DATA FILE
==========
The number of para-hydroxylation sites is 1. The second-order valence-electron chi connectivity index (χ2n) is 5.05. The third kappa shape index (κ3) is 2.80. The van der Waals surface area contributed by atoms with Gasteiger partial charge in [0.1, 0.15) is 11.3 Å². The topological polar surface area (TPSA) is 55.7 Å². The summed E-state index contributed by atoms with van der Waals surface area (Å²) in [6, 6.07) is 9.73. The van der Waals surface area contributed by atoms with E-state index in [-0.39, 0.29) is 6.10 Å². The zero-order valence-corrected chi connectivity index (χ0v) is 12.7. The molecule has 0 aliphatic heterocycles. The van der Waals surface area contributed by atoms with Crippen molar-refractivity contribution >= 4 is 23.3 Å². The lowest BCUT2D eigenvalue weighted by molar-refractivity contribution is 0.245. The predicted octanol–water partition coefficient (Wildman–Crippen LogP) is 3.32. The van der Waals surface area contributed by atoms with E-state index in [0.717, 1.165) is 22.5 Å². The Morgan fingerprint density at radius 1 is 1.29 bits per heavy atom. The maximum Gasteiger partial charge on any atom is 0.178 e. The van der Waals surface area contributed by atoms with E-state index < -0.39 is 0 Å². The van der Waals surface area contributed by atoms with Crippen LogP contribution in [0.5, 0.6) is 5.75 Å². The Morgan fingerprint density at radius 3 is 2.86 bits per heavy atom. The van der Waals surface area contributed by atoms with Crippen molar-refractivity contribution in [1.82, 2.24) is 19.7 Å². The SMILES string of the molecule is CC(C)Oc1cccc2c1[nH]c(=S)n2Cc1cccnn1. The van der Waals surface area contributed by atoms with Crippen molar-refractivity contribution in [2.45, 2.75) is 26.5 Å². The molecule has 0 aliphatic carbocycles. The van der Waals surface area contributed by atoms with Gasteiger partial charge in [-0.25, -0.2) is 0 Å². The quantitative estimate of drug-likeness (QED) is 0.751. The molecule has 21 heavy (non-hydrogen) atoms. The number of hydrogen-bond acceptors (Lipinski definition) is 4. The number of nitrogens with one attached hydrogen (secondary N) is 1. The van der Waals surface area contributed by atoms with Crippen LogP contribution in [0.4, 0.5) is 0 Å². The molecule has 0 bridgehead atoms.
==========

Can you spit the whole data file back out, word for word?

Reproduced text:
The number of para-hydroxylation sites is 1. The second-order valence-electron chi connectivity index (χ2n) is 5.05. The third kappa shape index (κ3) is 2.80. The van der Waals surface area contributed by atoms with Gasteiger partial charge in [0.1, 0.15) is 11.3 Å². The topological polar surface area (TPSA) is 55.7 Å². The summed E-state index contributed by atoms with van der Waals surface area (Å²) in [6, 6.07) is 9.73. The van der Waals surface area contributed by atoms with E-state index in [-0.39, 0.29) is 6.10 Å². The zero-order valence-corrected chi connectivity index (χ0v) is 12.7. The molecule has 0 aliphatic heterocycles. The van der Waals surface area contributed by atoms with Crippen molar-refractivity contribution >= 4 is 23.3 Å². The lowest BCUT2D eigenvalue weighted by molar-refractivity contribution is 0.245. The predicted octanol–water partition coefficient (Wildman–Crippen LogP) is 3.32. The van der Waals surface area contributed by atoms with E-state index in [0.717, 1.165) is 22.5 Å². The Morgan fingerprint density at radius 1 is 1.29 bits per heavy atom. The maximum Gasteiger partial charge on any atom is 0.178 e. The van der Waals surface area contributed by atoms with E-state index < -0.39 is 0 Å². The van der Waals surface area contributed by atoms with Crippen LogP contribution in [0.5, 0.6) is 5.75 Å². The Morgan fingerprint density at radius 3 is 2.86 bits per heavy atom. The van der Waals surface area contributed by atoms with Crippen molar-refractivity contribution in [1.82, 2.24) is 19.7 Å². The SMILES string of the molecule is CC(C)Oc1cccc2c1[nH]c(=S)n2Cc1cccnn1. The van der Waals surface area contributed by atoms with Crippen molar-refractivity contribution in [2.45, 2.75) is 26.5 Å². The molecule has 0 aliphatic carbocycles. The van der Waals surface area contributed by atoms with Gasteiger partial charge in [-0.25, -0.2) is 0 Å². The quantitative estimate of drug-likeness (QED) is 0.751. The molecule has 21 heavy (non-hydrogen) atoms. The number of hydrogen-bond acceptors (Lipinski definition) is 4. The number of nitrogens with one attached hydrogen (secondary N) is 1. The van der Waals surface area contributed by atoms with Crippen LogP contribution in [0.4, 0.5) is 0 Å². The molecule has 0 bridgehead atoms.